How to Determine a Kite

This video shows how to determine a kite. A kite is a quadrilateral with two pairs of adjacent, congruent sides. It also has perpendicular diagonals where one bisects the other.

Determining a Kite

Determining a Kite

Determine if quadrilateral ABCD is a kite. A kite is a quadrilateral with two pairs of adjacent sides, congruent. A kite also has perpendicular diagonals, where one bisects the other. You can use either of these things to determine if a quadrilateral is a kite. I’m going to use the first method to determine if this quadrilateral, ABCD, is a kite.

That means that I need to show that both pairs of my adjacent sides are congruent, or that I have two pairs of adjacent sides that are congruent. In order to tell if they’re congruent, I’m going to find the distance between the points, and if the distances between the points are the same, then that means that those segments are congruent.

We’re going to use the distance formula, which is distance equals the square root of x_2 minus x_1, squared, plus, y_2 minus y_1, squared, (and I’ve already put the labels on all of my points) and it doesn’t matter which point you call x_1, y_1, or x_2, y_2, as long as you’re consistent.

In one point, like point A, you couldn’t call one coordinate x_1 and then the other one y_2, so as long as you don’t mix it up like that, you can label any of the points x_1, y_1, x_2, y_2, it doesn’t matter. First, I want to find the distance from A to B, so that’s the square root of x_2 is 1, minus x_1 is negative 2, squared, plus, y_2 is 3, minus y_1 is 2, squared.

Now we need to simplify underneath the radical, starting with the parentheses, so that equals the square root of, (can add the inverse) 1 plus 2 is 3, squared, plus, 3 minus 2 is 1, squared, that equals the square root of 3 squared is 9, plus, 1 squared is 1, so that equals the square root of 10.

The square root of 10 is an irrational number meaning that it goes on forever, its decimal does not end, but it’s not really important what the distance is, what’s important is if my distances are equal. I’m not actually going to solve for the square root of 10 and find the actual square root of the number, the square root of 10 is good enough for our purposes.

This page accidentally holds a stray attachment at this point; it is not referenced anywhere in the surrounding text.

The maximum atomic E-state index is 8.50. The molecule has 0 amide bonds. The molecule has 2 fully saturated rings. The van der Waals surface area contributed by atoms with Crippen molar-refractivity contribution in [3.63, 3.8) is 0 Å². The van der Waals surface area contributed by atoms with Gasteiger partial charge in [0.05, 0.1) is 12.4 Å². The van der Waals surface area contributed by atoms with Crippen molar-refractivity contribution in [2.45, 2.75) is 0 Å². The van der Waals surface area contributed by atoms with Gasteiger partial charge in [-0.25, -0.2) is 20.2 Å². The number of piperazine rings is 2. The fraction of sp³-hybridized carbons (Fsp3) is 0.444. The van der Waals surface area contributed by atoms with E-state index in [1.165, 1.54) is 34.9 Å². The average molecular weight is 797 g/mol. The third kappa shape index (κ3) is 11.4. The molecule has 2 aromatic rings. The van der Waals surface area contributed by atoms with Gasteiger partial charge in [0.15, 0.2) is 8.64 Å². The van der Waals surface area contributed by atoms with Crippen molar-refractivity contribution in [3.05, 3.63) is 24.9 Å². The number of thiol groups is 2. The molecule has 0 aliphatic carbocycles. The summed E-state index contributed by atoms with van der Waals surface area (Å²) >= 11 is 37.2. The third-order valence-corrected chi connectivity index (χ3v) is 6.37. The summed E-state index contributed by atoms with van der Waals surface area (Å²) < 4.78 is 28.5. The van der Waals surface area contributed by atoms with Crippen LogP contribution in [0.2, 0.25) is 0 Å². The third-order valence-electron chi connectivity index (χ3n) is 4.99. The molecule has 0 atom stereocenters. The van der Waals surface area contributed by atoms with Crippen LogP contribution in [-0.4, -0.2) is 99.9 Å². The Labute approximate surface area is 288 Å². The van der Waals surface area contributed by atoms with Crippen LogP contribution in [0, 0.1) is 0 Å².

Now I’m going to find the distance between points B and C. I’m using the distance formula again, so the square root of x_2, (using B and C) so x_2 is 1, minus x_1 is 2, squared, plus, y_2 is 3, minus y_1 is 0, squared. Again, we’re going to simplify underneath the radical first, starting with our parentheses.

1 minus 2, or plus a negative 2, is negative 1 squared, plus, 3 minus 0 is 3 squared. Negative 1 squared, is 1, plus, 3 squared is 9. The square root of 1 plus 9 is the square root of 10, and that’s the same thing that we got for the distance from A to B, so that means the distances from A to B and B to C are equal, and since the distances are equal that means those segments are congruent, so I’m going to mark those congruent.

Now if I can prove that the distance—from A to D, and from D to C—if I can prove that those distances are the same, that means that those segments are congruent, and I’ll have proved that this quadrilateral is a kite. We’re going to use the distance formula, again, to find the distance from C to D (and that’s a C).

Now using C and D, (x_1, y_1, x_2, y_2) and it’s equal to the square root of (same formula) x_2, x_2 is negative 2, minus x_1 is 2, squared, plus, y_2 minus y_1, y_2 is negative 3, minus y_1 is 0, squared, and we need to simplify under our radical, starting with our parentheses. That equals the square root of (add the inverse) negative 2 plus negative 2 is negative 4, negative 4 squared, plus, negative 3 minus 0 is negative 3, squared.

I need to keep simplifying, negative 4 squared is positive 16, (a negative times a negative is a positive) plus, negative 3 squared is positive 9, and that’s equal to the square root of 25, 16 plus 9 is 25, and the square root of 25 is 5. Finally, I need to find the distance from A to D, and that’s equal to the square root of (same formula again) x_2 minus x_1, so my x_2 for A and D is negative 2, minus x_1 is negative 2, squared, plus, y_2 minus y_1 squared, y_2 is negative 3, minus y_1 is 2, squared, and that equals the square root of (add the inverse) negative 2 plus 2 is 0, 0 squared, plus, (add the inverse) negative 3 plus negative 2 is negative 5, squared.

That equals the square root of 0 squared is 0, plus, negative 5 squared is 25, so it’s the square root of 25, which is also 5. Since the distance from C to D is equal to the distance from A to D, that means that segment AD is congruent to segment CD, which means that this quadrilateral is, in fact, a kite. The other method for determining if this quadrilateral is a kite, is to find the slopes of the diagonals of the kite, and if the slopes of the diagonals of the kite are opposite reciprocals, that means that those lines are perpendicular.

Then find the midpoint of each one of the diagonals, and if one of your segments bisects the other one or goes through the mid-point of that segment, then that means that it is a kite, so that’s another way to do it. Or you can find the distances between your points, to find if you have two pairs of adjacent sides that are congruent.

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by Mometrix Test Preparation | Last Updated: August 15, 2019